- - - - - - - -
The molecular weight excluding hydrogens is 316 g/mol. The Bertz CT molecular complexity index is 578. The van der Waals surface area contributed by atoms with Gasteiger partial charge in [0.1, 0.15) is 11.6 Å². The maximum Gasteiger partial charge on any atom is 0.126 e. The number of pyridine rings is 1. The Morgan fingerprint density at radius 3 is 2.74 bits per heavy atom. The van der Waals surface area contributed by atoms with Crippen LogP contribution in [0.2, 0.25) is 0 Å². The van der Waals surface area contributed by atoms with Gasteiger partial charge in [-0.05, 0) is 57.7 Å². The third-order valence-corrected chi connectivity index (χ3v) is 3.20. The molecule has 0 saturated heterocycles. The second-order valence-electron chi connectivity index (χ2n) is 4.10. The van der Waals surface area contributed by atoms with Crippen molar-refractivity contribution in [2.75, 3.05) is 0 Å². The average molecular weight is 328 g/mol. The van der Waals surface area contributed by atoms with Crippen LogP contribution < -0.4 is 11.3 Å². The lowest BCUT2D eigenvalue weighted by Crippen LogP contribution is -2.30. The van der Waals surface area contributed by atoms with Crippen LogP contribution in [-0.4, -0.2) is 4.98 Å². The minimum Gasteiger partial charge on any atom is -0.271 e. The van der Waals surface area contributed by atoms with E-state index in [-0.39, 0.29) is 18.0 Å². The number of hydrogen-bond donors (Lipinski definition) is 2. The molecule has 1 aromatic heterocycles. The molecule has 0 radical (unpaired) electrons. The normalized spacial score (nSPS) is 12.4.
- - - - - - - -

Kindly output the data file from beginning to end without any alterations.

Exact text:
The molecular weight excluding hydrogens is 316 g/mol. The Bertz CT molecular complexity index is 578. The van der Waals surface area contributed by atoms with Gasteiger partial charge in [0.1, 0.15) is 11.6 Å². The maximum Gasteiger partial charge on any atom is 0.126 e. The number of pyridine rings is 1. The Morgan fingerprint density at radius 3 is 2.74 bits per heavy atom. The van der Waals surface area contributed by atoms with Crippen LogP contribution in [0.2, 0.25) is 0 Å². The van der Waals surface area contributed by atoms with Gasteiger partial charge in [-0.05, 0) is 57.7 Å². The third-order valence-corrected chi connectivity index (χ3v) is 3.20. The molecule has 0 saturated heterocycles. The second-order valence-electron chi connectivity index (χ2n) is 4.10. The van der Waals surface area contributed by atoms with Crippen molar-refractivity contribution in [2.75, 3.05) is 0 Å². The average molecular weight is 328 g/mol. The van der Waals surface area contributed by atoms with Crippen LogP contribution < -0.4 is 11.3 Å². The lowest BCUT2D eigenvalue weighted by Crippen LogP contribution is -2.30. The van der Waals surface area contributed by atoms with Crippen LogP contribution in [-0.4, -0.2) is 4.98 Å². The minimum Gasteiger partial charge on any atom is -0.271 e. The van der Waals surface area contributed by atoms with E-state index in [-0.39, 0.29) is 18.0 Å². The number of hydrogen-bond donors (Lipinski definition) is 2. The molecule has 1 aromatic heterocycles. The molecule has 0 radical (unpaired) electrons. The normalized spacial score (nSPS) is 12.4.